When we hear the word bully, we immediately think of children, but it is a very real problem as well in the senior population. Bullying is defined as a form of aggressive behaviour in which someone intentionally and repeatedly causes another person injury or discomfort.
We have heard the sad stories of events in Long Term Care Facilities but there is also the real possibility of caregiver bullying for seniors in their own homes. This bullying can be mental, emotional and physical. Caring for an aging parent is not something that adult children are always prepared for, and with the task comes a steep learning curve. There can also be frustration when things don’t fit into the routine. Some people have difficulty tolerating individual differences, lack empathy and struggle with patience.
There are no caregiver tasks that warrant trampling on a care receiver’s feelings in the process of accomplishing them. However, in this fast-paced world, even family can be too hasty in thinking their time is more valuable and struggle when things don’t go their way. Many times, the care receiver may not be able to rush as the caregiver assumes and this can certainly cause agitation to the caregiver.
Caregivers need to learn to “read” the care receiver and try to develop tactics that will work to the advantage of both. When trying to get to doctor appointments, or time sensitive events it’s best to be early to pick up the care receiver and give them lots of time to get ready. They may require more guidance from the caregiver regarding timing, what to wear, what they need to bring etc.
When caregivers “take a breath” they usually realize that they need to slow down and give the care receiver the time and respect they have earned throughout their life. Caregivers need to be careful of aggressive behaviour that can certainly manifest itself with impatience.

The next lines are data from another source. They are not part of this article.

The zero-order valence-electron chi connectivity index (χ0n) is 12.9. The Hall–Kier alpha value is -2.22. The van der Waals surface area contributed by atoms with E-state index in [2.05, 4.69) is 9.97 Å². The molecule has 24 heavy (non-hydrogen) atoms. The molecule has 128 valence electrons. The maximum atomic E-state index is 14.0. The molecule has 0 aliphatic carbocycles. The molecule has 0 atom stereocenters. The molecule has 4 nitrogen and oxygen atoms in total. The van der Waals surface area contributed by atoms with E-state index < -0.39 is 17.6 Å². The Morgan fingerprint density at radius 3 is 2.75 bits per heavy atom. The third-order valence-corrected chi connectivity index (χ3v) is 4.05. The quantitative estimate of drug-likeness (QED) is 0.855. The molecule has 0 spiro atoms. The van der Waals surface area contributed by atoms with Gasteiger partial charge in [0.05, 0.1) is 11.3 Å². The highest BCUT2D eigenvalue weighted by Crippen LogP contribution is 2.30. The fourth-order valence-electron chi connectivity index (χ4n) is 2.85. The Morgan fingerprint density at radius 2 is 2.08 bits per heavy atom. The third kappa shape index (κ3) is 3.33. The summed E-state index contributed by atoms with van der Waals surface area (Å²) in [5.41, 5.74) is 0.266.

This link discusses how the stress of caregiving can lead to abuse.
In their defense the caregiver can become overwhelmed in a situation that they are not prepared for. Many times, they can’t count on support from their siblings or other family members and are left trying to maneuver the situation with little or no guidance. Some caregivers must quit their jobs or take leaves as the health of the care receiver dictates. They want to stay in their own home and while the caregiver is trying to cope, they also want to do what is best for their loved one. They try to “do the right thing” however there are times the responsibility can become overwhelming. This does not in any way condone abuse, however it hopefully gives us the opportunity to see the challenges from both sides.
As we discuss abuse, we must mention the financial abuse of the senior by their caregiver. Unfortunately, this is an all too frequent occurrence. The caregiver may be kind and sweet to the care receiver while helping themselves to the senior’s finances. This is a very difficult situation especially when the care receiver is still in their home and even more so if the abuser is a family member. Statistics show that seniors that have had financial struggles through their lives are more of a target for a family member as the family member will likely be struggling financially as well. It’s become easy to justify “Mom has no need for the money”. Sadly, these are not hypothetical scenarios but true facts that are happening to seniors across the country.
A bully is an unhappy person who is looking for a victim to punish. If we feel that a person is being bullied, we must speak up, but the challenge is that family abuse is complicating. As the observer you can reach out to professional organizations that make home visits such as Meal on Wheels and Home Care organizations who can assist you in helping the care receiver get out of the abusive situation. These professionals are trained to deal with these situations.
This link to family caregiver’s job description has some great advice.
Kindness, compassion and caring can lead us down the right path when it comes to caregiving.